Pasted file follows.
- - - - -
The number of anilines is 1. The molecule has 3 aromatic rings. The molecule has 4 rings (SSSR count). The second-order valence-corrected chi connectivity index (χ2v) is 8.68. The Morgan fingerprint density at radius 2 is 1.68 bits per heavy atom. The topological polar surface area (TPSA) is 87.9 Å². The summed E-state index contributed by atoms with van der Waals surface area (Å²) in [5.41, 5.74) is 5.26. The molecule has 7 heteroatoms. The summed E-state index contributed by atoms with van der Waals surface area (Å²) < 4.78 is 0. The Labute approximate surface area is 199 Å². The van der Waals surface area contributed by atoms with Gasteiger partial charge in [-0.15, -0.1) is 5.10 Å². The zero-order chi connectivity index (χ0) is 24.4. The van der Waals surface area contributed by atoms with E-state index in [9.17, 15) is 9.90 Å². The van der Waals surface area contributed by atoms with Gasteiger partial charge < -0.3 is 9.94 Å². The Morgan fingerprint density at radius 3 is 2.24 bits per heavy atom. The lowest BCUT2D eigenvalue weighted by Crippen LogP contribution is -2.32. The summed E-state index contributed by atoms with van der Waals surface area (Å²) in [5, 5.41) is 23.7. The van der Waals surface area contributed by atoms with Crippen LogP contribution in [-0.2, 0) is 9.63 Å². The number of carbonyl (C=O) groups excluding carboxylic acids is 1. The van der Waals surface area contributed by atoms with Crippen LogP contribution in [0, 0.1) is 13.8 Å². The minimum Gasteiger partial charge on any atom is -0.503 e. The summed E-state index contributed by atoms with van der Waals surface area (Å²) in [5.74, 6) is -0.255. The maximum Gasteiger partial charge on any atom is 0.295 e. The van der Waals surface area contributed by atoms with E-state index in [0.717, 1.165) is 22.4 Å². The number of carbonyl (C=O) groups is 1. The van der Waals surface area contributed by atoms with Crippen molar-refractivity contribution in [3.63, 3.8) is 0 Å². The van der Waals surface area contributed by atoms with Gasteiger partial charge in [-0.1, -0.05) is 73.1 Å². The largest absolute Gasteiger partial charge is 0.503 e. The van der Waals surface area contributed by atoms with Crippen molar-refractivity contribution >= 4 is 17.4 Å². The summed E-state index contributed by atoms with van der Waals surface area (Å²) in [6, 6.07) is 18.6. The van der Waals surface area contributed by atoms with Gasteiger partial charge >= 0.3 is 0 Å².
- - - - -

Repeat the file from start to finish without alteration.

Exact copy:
The number of anilines is 1. The molecule has 3 aromatic rings. The molecule has 4 rings (SSSR count). The second-order valence-corrected chi connectivity index (χ2v) is 8.68. The Morgan fingerprint density at radius 2 is 1.68 bits per heavy atom. The topological polar surface area (TPSA) is 87.9 Å². The summed E-state index contributed by atoms with van der Waals surface area (Å²) in [5.41, 5.74) is 5.26. The molecule has 7 heteroatoms. The summed E-state index contributed by atoms with van der Waals surface area (Å²) < 4.78 is 0. The Labute approximate surface area is 199 Å². The van der Waals surface area contributed by atoms with Gasteiger partial charge in [-0.15, -0.1) is 5.10 Å². The zero-order chi connectivity index (χ0) is 24.4. The van der Waals surface area contributed by atoms with E-state index in [9.17, 15) is 9.90 Å². The van der Waals surface area contributed by atoms with Gasteiger partial charge < -0.3 is 9.94 Å². The Morgan fingerprint density at radius 3 is 2.24 bits per heavy atom. The lowest BCUT2D eigenvalue weighted by Crippen LogP contribution is -2.32. The summed E-state index contributed by atoms with van der Waals surface area (Å²) in [5, 5.41) is 23.7. The van der Waals surface area contributed by atoms with Crippen LogP contribution in [-0.2, 0) is 9.63 Å². The number of carbonyl (C=O) groups excluding carboxylic acids is 1. The van der Waals surface area contributed by atoms with Crippen LogP contribution in [0, 0.1) is 13.8 Å². The minimum Gasteiger partial charge on any atom is -0.503 e. The summed E-state index contributed by atoms with van der Waals surface area (Å²) in [5.74, 6) is -0.255. The maximum Gasteiger partial charge on any atom is 0.295 e. The van der Waals surface area contributed by atoms with E-state index in [0.717, 1.165) is 22.4 Å². The number of carbonyl (C=O) groups is 1. The van der Waals surface area contributed by atoms with Crippen molar-refractivity contribution in [3.63, 3.8) is 0 Å². The van der Waals surface area contributed by atoms with Gasteiger partial charge in [-0.1, -0.05) is 73.1 Å². The largest absolute Gasteiger partial charge is 0.503 e. The van der Waals surface area contributed by atoms with Crippen molar-refractivity contribution >= 4 is 17.4 Å². The summed E-state index contributed by atoms with van der Waals surface area (Å²) in [6, 6.07) is 18.6. The van der Waals surface area contributed by atoms with Gasteiger partial charge >= 0.3 is 0 Å².